China vows retaliation, but Wilbur Ross says they’re ‘out of bullets’
China is forced to retaliate against President Trump’s new tariffs, the country’s Commerce Ministry said in a statement Tuesday.
The ministry did not spell out how or when the country would retaliate against the new tariffs on $200 billion of Chinese goods. But China appeared willing to tempt Mr. Trump’s threat of countering any retaliation with another $267 billion in tariffs.
“The U.S. insists on increasing tariffs, which brings new uncertainty to the consultations between the two sides. It is hoped that the U.S. will recognize the possible negative consequences of such actions and take convincing means to correct them in a timely manner,” the Commerce Ministry said in the statement.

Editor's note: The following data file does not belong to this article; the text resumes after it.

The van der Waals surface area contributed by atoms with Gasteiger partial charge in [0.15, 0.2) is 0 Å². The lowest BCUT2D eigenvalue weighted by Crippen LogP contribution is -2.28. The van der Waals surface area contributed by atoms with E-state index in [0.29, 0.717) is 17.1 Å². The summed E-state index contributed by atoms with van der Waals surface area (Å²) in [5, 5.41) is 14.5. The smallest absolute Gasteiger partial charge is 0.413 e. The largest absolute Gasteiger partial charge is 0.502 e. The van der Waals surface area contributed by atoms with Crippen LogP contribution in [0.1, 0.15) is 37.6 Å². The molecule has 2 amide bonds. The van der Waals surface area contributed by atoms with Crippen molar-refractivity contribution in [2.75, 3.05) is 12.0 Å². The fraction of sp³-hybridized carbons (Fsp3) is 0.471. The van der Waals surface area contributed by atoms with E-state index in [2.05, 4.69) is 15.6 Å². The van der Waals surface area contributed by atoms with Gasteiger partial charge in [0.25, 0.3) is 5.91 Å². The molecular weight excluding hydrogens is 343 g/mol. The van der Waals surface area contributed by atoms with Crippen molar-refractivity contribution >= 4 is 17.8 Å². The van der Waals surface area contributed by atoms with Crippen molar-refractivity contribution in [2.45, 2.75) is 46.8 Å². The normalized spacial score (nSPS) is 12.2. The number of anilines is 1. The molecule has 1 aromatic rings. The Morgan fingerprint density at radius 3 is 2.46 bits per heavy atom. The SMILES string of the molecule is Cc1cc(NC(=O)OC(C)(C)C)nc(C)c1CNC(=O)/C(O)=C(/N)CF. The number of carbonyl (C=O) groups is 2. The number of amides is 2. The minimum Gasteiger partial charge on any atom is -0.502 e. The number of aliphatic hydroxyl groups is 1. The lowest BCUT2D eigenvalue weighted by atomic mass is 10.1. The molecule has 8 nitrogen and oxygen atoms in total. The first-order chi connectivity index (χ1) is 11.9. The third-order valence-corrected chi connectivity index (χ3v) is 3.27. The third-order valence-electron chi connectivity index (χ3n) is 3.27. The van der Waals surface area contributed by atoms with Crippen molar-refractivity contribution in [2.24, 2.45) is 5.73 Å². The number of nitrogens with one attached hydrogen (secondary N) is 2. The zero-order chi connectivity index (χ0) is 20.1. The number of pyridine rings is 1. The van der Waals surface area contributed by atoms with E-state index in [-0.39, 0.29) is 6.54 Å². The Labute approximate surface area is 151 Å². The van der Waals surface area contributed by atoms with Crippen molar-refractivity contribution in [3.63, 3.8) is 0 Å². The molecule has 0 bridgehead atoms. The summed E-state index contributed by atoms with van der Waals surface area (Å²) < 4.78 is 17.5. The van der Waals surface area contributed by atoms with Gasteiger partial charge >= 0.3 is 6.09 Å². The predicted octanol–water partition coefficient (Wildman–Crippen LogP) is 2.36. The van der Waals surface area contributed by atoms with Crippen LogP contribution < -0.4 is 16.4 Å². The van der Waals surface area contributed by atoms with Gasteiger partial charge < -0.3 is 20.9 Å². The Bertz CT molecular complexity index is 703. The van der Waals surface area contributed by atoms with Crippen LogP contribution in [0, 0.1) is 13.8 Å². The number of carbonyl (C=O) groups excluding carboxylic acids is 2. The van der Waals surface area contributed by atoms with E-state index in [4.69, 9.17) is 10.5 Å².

U.S. Commerce Secretary Wilbur Ross responded to China’s retaliation threat by saying they are “out of bullets” because the country imports about four times fewer U.S. goods than the U.S. imports in Chinese goods.
“It’s a little disappointing earlier tariffs have not resulted in more constructive dialogue. But we hope these will,” Mr. Ross said on CNBC’s “Squawk Box.”
Mr. Trump announced the $200 billion in tariffs Monday, saying that months of negotiations had failed to curb China’s unfair trade practices and theft of American intellectual property, which costs U.S. companies as much as $600 billion a year.
“As President, it is my duty to protect the interests of working men and women, farmers, ranchers, businesses, and our country itself. My Administration will not remain idle when those interests are under attack,” Mr. Trump said in a statement announcing the new duties.